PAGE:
The answer to your question might not be as clear-cut as you thought it would be, but I would be during you a disservice by telling you some arbitrary figure.
The lifespan of a control arm bushing varies drastically depending on the type of vehicle, manufacturer, and driving conditions. From what I’ve gathered, control arm bushings can last between 40 and 100 thousand miles, with an expected lifespan of 80,000 miles.
When you consider how long of a lifespan that is, it’s normal to expect the bushings to wear out gradually and slowly. Hitting potholes, the curb, or being involved in minor accidents all contribute to uneven bushing wear, so you can’t expect them to all fail at the same time.
However, they’re durable enough that you can drive for long enough to experience the same problems on the other side. Bushings are best replaced as a set because it reduces the overall cost of labor and saves you a second trip to the mechanic.
I’m obliged to give you the advice to replace your control arm bushings as soon as symptoms present themselves. Having said that, I understand that budget doesn’t always allow it, and I acknowledge the fact that the bushing issue isn’t as urgent of a repair as some set it out to be.
I have been experiencing the braking symptom on my daily driver. When I press the brake pedal, the balance of the car goes forward slightly more than it should, causing a small wobble and occasional clunking. It has been happening for over a year and thousands of miles. Until I experience steering problems, I see no reason to go through a fairly expensive process of replacing two double-wishbone control arms.
How much does it cost to replace a control arm?
The price of components varies depending on the class of the vehicle and suspension type, but the average cost ranges between $600 and $700. The cost of labor is included and estimated at around $200. You’ll also have an added cost of aligning the wheels, which will set you back another $200.
Can control arms cause death wobble?
Control arms are partially responsible for the emergence of death wobble. Should you experience it, drive slowly or have your vehicle towed to a mechanic for a detailed inspection.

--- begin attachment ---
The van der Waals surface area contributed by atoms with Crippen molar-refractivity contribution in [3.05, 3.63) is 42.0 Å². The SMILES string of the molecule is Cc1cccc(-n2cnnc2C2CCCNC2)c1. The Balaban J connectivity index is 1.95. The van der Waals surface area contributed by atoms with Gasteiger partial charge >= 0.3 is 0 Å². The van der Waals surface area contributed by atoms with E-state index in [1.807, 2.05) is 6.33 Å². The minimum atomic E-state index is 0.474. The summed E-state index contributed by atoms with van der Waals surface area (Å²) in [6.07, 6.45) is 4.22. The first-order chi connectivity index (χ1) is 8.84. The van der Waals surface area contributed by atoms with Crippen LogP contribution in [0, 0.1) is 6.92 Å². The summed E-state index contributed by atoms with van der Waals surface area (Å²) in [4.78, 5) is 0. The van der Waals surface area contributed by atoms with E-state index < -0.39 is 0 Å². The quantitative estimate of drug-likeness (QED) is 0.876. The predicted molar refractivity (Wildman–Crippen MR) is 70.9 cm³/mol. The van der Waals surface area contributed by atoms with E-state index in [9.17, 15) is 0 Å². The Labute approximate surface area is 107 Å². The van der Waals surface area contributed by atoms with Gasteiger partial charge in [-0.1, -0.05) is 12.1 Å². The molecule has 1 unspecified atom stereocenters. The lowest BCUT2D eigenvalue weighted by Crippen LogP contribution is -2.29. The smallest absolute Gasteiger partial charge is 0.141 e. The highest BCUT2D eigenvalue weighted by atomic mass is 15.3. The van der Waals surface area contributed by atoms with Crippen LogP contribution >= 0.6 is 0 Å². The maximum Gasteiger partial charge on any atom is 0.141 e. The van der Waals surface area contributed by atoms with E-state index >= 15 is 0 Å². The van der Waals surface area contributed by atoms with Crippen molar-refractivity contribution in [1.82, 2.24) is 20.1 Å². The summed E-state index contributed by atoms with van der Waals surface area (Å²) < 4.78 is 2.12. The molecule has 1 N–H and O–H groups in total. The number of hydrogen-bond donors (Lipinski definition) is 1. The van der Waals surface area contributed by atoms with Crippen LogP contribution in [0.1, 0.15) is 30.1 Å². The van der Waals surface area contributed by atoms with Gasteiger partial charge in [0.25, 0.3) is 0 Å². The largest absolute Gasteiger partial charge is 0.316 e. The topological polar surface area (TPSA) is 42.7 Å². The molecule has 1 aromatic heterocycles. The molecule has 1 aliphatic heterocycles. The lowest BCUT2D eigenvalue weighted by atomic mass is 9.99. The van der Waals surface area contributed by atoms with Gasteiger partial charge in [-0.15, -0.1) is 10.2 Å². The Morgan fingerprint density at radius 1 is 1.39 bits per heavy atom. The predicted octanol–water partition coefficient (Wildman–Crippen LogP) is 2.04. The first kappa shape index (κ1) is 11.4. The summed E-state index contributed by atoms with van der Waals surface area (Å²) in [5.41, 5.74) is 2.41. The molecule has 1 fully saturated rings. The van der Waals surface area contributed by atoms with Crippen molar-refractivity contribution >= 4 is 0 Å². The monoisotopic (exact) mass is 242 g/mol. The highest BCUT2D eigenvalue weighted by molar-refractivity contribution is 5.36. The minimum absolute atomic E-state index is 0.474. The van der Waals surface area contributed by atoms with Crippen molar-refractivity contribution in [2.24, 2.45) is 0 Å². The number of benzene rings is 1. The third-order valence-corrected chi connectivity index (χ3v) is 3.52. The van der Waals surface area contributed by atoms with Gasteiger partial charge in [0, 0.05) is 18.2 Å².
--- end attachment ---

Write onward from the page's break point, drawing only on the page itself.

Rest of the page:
How long does a control arm last?
If the control arm doesn’t have interchangeable rubber bearings and ball joint, it’s designed to last as long as its weakest part. The lifespan varies, but you can reasonably expect 50,000 – 80,000 miles out of it.
Can I drive with a broken control arm?
Just like with the broken ball bearings, technically, you can, but I strongly recommend against it. Whereas engine or transmission problems can ultimately lead to more damage and leave you stranded on the side of the road, suspension problems bring more than just an expensive bill from the mechanic. Worst-case scenario, you could suddenly lose control over the vehicle and cause an accident you’d be fully responsible for.
Are control arms hard to replace?
Replacing the control arm is a moderately difficult job and depends on the type of control arm. MacPherson struts are easier to replace than double wishbone, especially if they’re a single unit. Raise the car by using a hydraulic jack, place something sturdy to keep the car elevated. The tools you will need are a high-quality socket set and anti-rust grease.
Follow this guide for a short but detailed explanation of the task:
Is it OK to replace only one control arm?
Whether we’re talking about the upper or lower arm of a double-wishbone system or just one side of the vehicle, it is okay to replace only one control arm. However, it might not be the best idea. Unless you’ve been involved in an accident, both sides of the vehicle go through the same treatment over the years, so it’s reasonable to expect them to fail in symmetry.
Just as you would replace tires, brake pads, brake discs, or shocks in sets of two, you should do the same for the control arms. Replacing parts one will only result in more visits to the mechanic and an overall more expensive cost of labor.
Does the car need an alignment after replacing the lower control arm?
After swapping out one or both control arms, the alignment needs to be readjusted to keep the wheels at the right angle. Without it, the tires of your car will wear out unevenly and you’ll have issues with handling.
How much does a control arm bushing cost?
New bushings can cost as little as $5, but the price can reach $150 for high-end sports cars. The larger expense will always be the cost of labor, as it’s a time-consuming and challenging task.
There’s a risk to driving a car with worn control arm bushings, but you can get away with a lot of miles before there are major risks of accident. However, once they’ve reached the point of complete deterioration, not only do other components wear out more quickly due to stress, but it also puts you at high risk of an accident. Please consider your options and change bushings when appropriate.